Last night, I went to Michael’s to get craft supplies for a school project for my oldest son. And all was well until I looked at my phone to realize how late it was. There were still two more people in front of me in the checkout line. I looked down at my yawning baby in my arms and felt guilty that I had him out so late. I also felt like a failure for forgetting my son had a project due the next day.
And that’s when I saw you walk in.
You had two preschool-aged children and you were so nonchalant about it. You weren’t holding their hands as they walked in next to you. Instead, you just trusted them to stay by your side in the store. Without grabbing a cart for them to sit in, you began looking around the first aisle leisurely with no speedy intent or purpose. If anything, you seemed like you showed up to shop for fun. At 8:20 p.m. With two small children. And I didn’t understand how you could be so peaceful, so I kept staring.
But as I stared, you continued smiling as your children picked up one little knick-knack after another and slowly went to the next. You didn’t seem to care that it was late. You didn’t seem to feel like anyone might be judging you despite it appearing that both of your children were under three. Instead, you looked relaxed, chill, and carefree. And at that moment, my self-degrading mom talk was gone. And all I could think was:
I want to be more like her because she’s doing something right.
So today, dear mom in Michael’s, who doesn’t take herself too seriously, I commend you. And today, I encourage other moms reading this to take note of what you did that night that I think we could all benefit from. Because I know that, as moms, we are riddled with parenting advice (often unsolicited) no matter which way we turn. And we need to recognize that if we don’t take a moment to stop and smell the roses, we may be missing out on the things that matter most.
So here are four lessons we can all take from you:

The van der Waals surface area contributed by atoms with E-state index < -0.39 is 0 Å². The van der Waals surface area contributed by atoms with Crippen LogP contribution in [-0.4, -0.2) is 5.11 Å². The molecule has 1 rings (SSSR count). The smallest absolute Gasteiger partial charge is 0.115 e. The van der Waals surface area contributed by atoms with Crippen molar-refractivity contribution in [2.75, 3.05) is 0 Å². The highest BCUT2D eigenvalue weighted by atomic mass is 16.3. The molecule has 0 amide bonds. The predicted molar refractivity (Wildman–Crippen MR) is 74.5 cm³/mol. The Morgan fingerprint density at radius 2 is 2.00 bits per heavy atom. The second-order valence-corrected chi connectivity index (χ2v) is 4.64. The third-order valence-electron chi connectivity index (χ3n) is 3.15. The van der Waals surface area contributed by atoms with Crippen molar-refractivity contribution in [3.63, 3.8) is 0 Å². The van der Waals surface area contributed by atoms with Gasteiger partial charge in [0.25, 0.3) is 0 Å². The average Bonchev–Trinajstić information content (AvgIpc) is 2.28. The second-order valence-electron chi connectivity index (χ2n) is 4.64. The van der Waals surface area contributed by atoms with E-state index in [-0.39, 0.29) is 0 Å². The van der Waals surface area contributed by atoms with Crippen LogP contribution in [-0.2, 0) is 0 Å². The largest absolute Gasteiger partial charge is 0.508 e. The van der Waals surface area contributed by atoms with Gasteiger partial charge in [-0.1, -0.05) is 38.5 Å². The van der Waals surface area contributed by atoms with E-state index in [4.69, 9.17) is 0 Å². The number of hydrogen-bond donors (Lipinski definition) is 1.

1. There is more than one way to be a good mom.
It’s easy to feel that there is a specific formula for being a good mom. But sometimes, being a good mom can look different than expected. Good moms don’t all put their children to bed at 7:30 p.m. Good moms don’t always make their children ride in a shopping cart. And some good moms even let their children eat a candy bar at 8:30 at night when checking out. If we don’t believe these things can be true, we will never break free from the outside pressures we feel to strive to be something we’re not.
2. Do what works best for your family instead of doing what you think is “correct.”
As I watched that mom in Michael’s, I could tell she was not concerned about what anyone thought of her. She was doing what worked for herself and her children. As moms, we have to recognize that our family’s needs are not the same as our neighbors’ family’s needs. Some kids can stay up late because they sleep in the next day and don’t have any engagements. Likewise, some moms need to put their kids to bed at 6:30 p.m. because they wake them up at 5:30 a.m. to get them to daycare before work. You know what your family needs better than anyone else does. Embrace that and make decisions from that place of knowledge.
3. If we moms can’t find moments to stop and appreciate things, we miss the point.
Have you ever noticed there are days when you are so caught up in running from one thing to the next that you don’t feel like finding time to enjoy your children? For example, if I had stopped putting pressure on myself that night in the store, I may have been in a better mindset to enjoy doing the project planning with my son. But I couldn’t enjoy myself in the present moment because I was focused on why I should have done something differently. And that’s sad. As moms, we must break free from letting stress or unrecognized pressure to be perfect stop us from enjoying the little moments. Because, as they say, life is not made up of the big moments but the little moments strung together.
4. Give up the notion that perfection in motherhood is a reality.
We cannot continue to believe that we can make all organic meals and have perfectly behaved kids who sleep 14 hours a night and read at age two. We will be sorely disappointed when we realize that accomplishing all these things is impossible. And never will be. We all say we can’t be perfect, but we make decisions as though we are striving for it so much of the time. That night in the store, that mom did not seem to care if she looked like the picture of perfection. But she looked SO happy. And what an impact that made on me. So much so that I am writing about it months after the fact.
So, thanks to all the moms who have broken the cage of feeling like every little detail has to be perfect and planned. To the ones who let their kids crawl across the floor at Chick-fil-A. Or those who let their kid’s Valentine box look like a piece of tornado debris. And to the moms who allow their children to walk into school with kinks in their hair because they fixed it themselves. I raise my tiny metaphorical sippy cup to you! May we all strive to have at least a few moments a day where we don’t take ourselves too seriously.